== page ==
Busy before productive
How do kids learn how to Get Things Done when they have so few things worth doing? One of the challenges that’s dominated our 1:1 rollout has been the “distraction” potential of laptops for our middle school students. I’m the tech guy, so I naturally view this as a “Man, this Bag of Gold sure is heavy!” sort of problem, but I do understand the concerns. It’s a real phenomenon, just as it would be if you handed any group of students the incredible resources of a modern computer and the (relatively) unfiltered Internet. Combined with the blunt-spatula of age-locked grades, there are numerous examples of 12 year olds who take home their now laptop and fall into clearly negative habits.
The problem with assessing how much of a problem any particular behavior is for an individual student, is that they generally lack both the temperament for delayed gratification and an internal, personal hierarchy of value that would allow them to distinguish productive from simply busy.
This is the weirdness of the academic day that flies up at me when viewed through the lens of this conversation about “wasting time” with laptops. Most adults over 30 learned how to integrate the chewy jumble of distraction, accessibility, resources and connectedness that we’re calling “technology” after they had established some framework for Getting Things Done. (I’m using that phrase without real adherence to the GTD process, but as a reference the entire productivity lifecycle, specifically starting with “what should I be doing?”) For parents of adolescents, that transition might have happened once they were already ensconced in a work-environment, or at least some form of higher ed. At the moment of introduction, they were able to slot new tech into disjoint categories; “productive” and “pleasurable”, “effective” and “escapist.”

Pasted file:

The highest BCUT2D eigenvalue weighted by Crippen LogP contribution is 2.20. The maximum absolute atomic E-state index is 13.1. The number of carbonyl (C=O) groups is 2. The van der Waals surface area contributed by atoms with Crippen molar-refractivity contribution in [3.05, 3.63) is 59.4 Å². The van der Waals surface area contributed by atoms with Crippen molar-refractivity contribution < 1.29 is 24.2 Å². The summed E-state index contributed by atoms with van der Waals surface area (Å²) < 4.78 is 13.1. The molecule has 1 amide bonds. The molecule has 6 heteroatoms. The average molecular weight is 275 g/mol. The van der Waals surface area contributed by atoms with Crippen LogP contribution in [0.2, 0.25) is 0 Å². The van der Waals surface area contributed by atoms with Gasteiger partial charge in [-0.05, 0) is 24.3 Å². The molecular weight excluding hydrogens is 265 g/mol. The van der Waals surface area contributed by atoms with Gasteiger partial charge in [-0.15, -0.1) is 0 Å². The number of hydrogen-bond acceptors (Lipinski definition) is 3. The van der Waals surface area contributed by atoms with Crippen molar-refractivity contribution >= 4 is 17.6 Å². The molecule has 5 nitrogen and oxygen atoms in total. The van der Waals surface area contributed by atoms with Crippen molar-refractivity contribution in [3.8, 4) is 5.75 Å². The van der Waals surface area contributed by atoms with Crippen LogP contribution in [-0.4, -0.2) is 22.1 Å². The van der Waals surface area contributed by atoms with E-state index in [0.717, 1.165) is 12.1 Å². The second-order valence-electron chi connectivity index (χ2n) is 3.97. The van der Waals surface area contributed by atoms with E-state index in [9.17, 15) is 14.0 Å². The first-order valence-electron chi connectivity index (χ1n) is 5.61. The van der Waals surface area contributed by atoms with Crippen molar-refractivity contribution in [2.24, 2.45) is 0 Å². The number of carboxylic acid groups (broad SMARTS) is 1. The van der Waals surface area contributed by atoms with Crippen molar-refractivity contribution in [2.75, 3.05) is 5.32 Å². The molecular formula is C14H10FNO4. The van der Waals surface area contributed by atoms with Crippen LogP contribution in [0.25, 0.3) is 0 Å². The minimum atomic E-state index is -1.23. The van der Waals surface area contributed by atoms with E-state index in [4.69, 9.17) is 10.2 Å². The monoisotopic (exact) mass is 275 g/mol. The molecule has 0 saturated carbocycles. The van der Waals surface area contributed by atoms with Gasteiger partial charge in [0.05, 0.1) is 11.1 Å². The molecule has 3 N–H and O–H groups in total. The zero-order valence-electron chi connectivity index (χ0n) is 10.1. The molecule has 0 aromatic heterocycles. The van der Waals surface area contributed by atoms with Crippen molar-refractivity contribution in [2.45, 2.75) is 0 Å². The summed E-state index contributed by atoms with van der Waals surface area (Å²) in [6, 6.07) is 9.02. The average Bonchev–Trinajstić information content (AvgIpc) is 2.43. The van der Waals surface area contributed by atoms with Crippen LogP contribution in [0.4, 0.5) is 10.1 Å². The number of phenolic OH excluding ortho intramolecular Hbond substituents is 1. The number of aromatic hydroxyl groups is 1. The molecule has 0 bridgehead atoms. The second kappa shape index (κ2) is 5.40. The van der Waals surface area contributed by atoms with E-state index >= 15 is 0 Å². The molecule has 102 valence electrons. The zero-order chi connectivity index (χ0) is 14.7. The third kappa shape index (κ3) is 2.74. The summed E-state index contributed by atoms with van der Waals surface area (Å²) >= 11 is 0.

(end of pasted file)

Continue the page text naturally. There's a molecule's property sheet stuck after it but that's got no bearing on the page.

When parents and teachers bemoan the fact that students can’t make those same easy distinctions, I think they forget that students encountering this tech haven’t yet partitioned the world into discrete chunks. Middle school is filled with developmental milestones, the type discussed in faculty meetings and parent conferences, that focus on a student’s ability to put their head down and power through. “Academic success” often means developing the ability to work through a disjointed set of arbitrary tasks with dubious purpose. For better or worse, this is the core skill of “playing school” for most students, and adolescents are at the very beginning of developing that sorting schema. When you add the fractal distraction of, say, THE INTERNET into the mix, of course they’re going to lose more hours!
My day job’s response to this is to try to bootstrap kids to a higher level of personal awareness and metacognition. Use time-managment and productivity tools to monitor their own work habits. Let the data talk about when time spent on tvtropes transitions from “interesting” to “distracting” to “wormhole.” Put that data in the hands of kids and parents, monitor the computer use for BOTH parties, and hopefully build some mutually productive conversations.
My secret hope is that more kids put off building those rigid partions, and open up some more pathways for “success” than being the fastest task-processer in the batch. Help students curtail the number of hours they’re spend being simply busy, so that they can start the real work of discovering ideas and activities that engage more of their emerging selves.